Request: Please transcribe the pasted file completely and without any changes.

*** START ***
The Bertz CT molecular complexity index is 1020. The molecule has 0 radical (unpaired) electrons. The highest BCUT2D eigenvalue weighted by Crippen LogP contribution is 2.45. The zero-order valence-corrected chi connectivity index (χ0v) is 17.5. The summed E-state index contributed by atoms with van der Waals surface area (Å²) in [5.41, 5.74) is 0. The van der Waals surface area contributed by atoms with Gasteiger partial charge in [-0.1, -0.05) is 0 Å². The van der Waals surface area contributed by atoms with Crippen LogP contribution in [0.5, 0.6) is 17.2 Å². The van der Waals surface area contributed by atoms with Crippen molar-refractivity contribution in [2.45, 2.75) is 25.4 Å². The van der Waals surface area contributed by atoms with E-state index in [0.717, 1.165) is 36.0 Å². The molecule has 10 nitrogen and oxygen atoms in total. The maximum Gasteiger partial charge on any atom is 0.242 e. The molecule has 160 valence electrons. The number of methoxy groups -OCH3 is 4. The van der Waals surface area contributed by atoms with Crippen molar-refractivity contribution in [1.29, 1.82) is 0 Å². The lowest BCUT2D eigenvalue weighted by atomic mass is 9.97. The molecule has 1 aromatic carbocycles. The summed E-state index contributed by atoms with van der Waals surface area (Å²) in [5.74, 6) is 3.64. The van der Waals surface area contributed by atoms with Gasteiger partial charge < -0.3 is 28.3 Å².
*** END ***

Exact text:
The Bertz CT molecular complexity index is 1020. The molecule has 0 radical (unpaired) electrons. The highest BCUT2D eigenvalue weighted by Crippen LogP contribution is 2.45. The zero-order valence-corrected chi connectivity index (χ0v) is 17.5. The summed E-state index contributed by atoms with van der Waals surface area (Å²) in [5.41, 5.74) is 0. The van der Waals surface area contributed by atoms with Gasteiger partial charge in [-0.1, -0.05) is 0 Å². The van der Waals surface area contributed by atoms with Crippen LogP contribution in [0.5, 0.6) is 17.2 Å². The van der Waals surface area contributed by atoms with Crippen molar-refractivity contribution in [2.45, 2.75) is 25.4 Å². The van der Waals surface area contributed by atoms with E-state index in [0.717, 1.165) is 36.0 Å². The molecule has 10 nitrogen and oxygen atoms in total. The maximum Gasteiger partial charge on any atom is 0.242 e. The molecule has 160 valence electrons. The number of methoxy groups -OCH3 is 4. The van der Waals surface area contributed by atoms with Crippen molar-refractivity contribution in [1.29, 1.82) is 0 Å². The lowest BCUT2D eigenvalue weighted by atomic mass is 9.97. The molecule has 1 aromatic carbocycles. The summed E-state index contributed by atoms with van der Waals surface area (Å²) in [5.74, 6) is 3.64. The van der Waals surface area contributed by atoms with Gasteiger partial charge < -0.3 is 28.3 Å².